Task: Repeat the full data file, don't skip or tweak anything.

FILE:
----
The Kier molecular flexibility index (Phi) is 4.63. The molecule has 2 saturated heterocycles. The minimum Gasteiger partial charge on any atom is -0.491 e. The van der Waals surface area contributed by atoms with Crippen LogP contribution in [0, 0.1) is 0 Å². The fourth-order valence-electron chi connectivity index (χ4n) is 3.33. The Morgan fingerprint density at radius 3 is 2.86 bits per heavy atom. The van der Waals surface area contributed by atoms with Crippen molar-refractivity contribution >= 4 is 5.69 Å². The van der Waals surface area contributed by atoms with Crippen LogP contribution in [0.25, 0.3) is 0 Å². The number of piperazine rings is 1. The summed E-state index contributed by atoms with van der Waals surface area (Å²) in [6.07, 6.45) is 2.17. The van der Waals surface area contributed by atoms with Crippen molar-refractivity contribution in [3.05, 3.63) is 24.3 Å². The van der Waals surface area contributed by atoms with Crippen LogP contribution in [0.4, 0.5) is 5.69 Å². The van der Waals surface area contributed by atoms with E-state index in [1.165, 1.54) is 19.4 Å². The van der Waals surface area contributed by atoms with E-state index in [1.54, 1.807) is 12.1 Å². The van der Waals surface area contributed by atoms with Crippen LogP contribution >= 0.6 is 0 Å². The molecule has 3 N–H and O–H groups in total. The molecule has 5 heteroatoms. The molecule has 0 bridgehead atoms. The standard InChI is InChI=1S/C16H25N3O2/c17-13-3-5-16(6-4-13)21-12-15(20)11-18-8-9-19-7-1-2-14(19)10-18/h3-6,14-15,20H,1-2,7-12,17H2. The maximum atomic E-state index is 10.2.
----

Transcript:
The Kier molecular flexibility index (Phi) is 4.63. The molecule has 2 saturated heterocycles. The minimum Gasteiger partial charge on any atom is -0.491 e. The van der Waals surface area contributed by atoms with Crippen LogP contribution in [0, 0.1) is 0 Å². The fourth-order valence-electron chi connectivity index (χ4n) is 3.33. The Morgan fingerprint density at radius 3 is 2.86 bits per heavy atom. The van der Waals surface area contributed by atoms with Crippen molar-refractivity contribution >= 4 is 5.69 Å². The van der Waals surface area contributed by atoms with Crippen LogP contribution in [0.25, 0.3) is 0 Å². The number of piperazine rings is 1. The summed E-state index contributed by atoms with van der Waals surface area (Å²) in [6.07, 6.45) is 2.17. The van der Waals surface area contributed by atoms with Crippen molar-refractivity contribution in [3.05, 3.63) is 24.3 Å². The van der Waals surface area contributed by atoms with Crippen LogP contribution in [0.4, 0.5) is 5.69 Å². The van der Waals surface area contributed by atoms with E-state index in [1.165, 1.54) is 19.4 Å². The van der Waals surface area contributed by atoms with E-state index in [1.54, 1.807) is 12.1 Å². The van der Waals surface area contributed by atoms with Crippen LogP contribution >= 0.6 is 0 Å². The molecule has 3 N–H and O–H groups in total. The molecule has 5 heteroatoms. The molecule has 0 bridgehead atoms. The standard InChI is InChI=1S/C16H25N3O2/c17-13-3-5-16(6-4-13)21-12-15(20)11-18-8-9-19-7-1-2-14(19)10-18/h3-6,14-15,20H,1-2,7-12,17H2. The maximum atomic E-state index is 10.2.